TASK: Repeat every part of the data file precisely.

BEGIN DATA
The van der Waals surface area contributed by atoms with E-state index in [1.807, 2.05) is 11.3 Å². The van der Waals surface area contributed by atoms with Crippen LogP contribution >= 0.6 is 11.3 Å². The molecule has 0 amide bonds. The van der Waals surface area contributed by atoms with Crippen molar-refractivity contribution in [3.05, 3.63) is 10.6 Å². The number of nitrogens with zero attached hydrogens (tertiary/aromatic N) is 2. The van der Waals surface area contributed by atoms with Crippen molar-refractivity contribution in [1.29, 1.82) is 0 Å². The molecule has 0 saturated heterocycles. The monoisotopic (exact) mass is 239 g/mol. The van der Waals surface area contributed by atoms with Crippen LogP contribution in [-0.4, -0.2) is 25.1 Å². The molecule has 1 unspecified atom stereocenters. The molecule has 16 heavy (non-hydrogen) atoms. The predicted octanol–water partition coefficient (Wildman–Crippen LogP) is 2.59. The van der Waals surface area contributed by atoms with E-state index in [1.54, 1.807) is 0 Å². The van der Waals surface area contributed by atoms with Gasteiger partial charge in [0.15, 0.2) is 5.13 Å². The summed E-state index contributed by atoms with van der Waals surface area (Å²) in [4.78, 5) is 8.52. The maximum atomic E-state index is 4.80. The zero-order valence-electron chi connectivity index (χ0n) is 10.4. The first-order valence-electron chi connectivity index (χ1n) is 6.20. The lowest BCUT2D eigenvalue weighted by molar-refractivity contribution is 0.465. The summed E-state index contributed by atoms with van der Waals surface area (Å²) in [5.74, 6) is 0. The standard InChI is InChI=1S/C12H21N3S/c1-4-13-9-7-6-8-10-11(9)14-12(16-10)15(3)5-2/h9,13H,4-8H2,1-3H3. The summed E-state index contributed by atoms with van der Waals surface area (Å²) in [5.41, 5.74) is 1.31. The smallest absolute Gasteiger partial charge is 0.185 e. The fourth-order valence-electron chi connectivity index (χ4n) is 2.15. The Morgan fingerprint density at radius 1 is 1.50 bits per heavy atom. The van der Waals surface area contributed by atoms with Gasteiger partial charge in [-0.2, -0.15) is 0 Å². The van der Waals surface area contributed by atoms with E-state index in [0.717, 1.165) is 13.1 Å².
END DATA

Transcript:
The van der Waals surface area contributed by atoms with E-state index in [1.807, 2.05) is 11.3 Å². The van der Waals surface area contributed by atoms with Crippen LogP contribution >= 0.6 is 11.3 Å². The molecule has 0 amide bonds. The van der Waals surface area contributed by atoms with Crippen molar-refractivity contribution in [3.05, 3.63) is 10.6 Å². The number of nitrogens with zero attached hydrogens (tertiary/aromatic N) is 2. The van der Waals surface area contributed by atoms with Crippen molar-refractivity contribution in [1.29, 1.82) is 0 Å². The molecule has 0 saturated heterocycles. The monoisotopic (exact) mass is 239 g/mol. The van der Waals surface area contributed by atoms with Crippen LogP contribution in [-0.4, -0.2) is 25.1 Å². The molecule has 1 unspecified atom stereocenters. The molecule has 16 heavy (non-hydrogen) atoms. The predicted octanol–water partition coefficient (Wildman–Crippen LogP) is 2.59. The van der Waals surface area contributed by atoms with E-state index in [1.54, 1.807) is 0 Å². The van der Waals surface area contributed by atoms with Gasteiger partial charge in [0.15, 0.2) is 5.13 Å². The summed E-state index contributed by atoms with van der Waals surface area (Å²) in [4.78, 5) is 8.52. The maximum atomic E-state index is 4.80. The zero-order valence-electron chi connectivity index (χ0n) is 10.4. The first-order valence-electron chi connectivity index (χ1n) is 6.20. The lowest BCUT2D eigenvalue weighted by molar-refractivity contribution is 0.465. The summed E-state index contributed by atoms with van der Waals surface area (Å²) in [5.74, 6) is 0. The standard InChI is InChI=1S/C12H21N3S/c1-4-13-9-7-6-8-10-11(9)14-12(16-10)15(3)5-2/h9,13H,4-8H2,1-3H3. The summed E-state index contributed by atoms with van der Waals surface area (Å²) in [5.41, 5.74) is 1.31. The smallest absolute Gasteiger partial charge is 0.185 e. The fourth-order valence-electron chi connectivity index (χ4n) is 2.15. The Morgan fingerprint density at radius 1 is 1.50 bits per heavy atom. The van der Waals surface area contributed by atoms with Gasteiger partial charge in [-0.2, -0.15) is 0 Å². The van der Waals surface area contributed by atoms with E-state index in [0.717, 1.165) is 13.1 Å².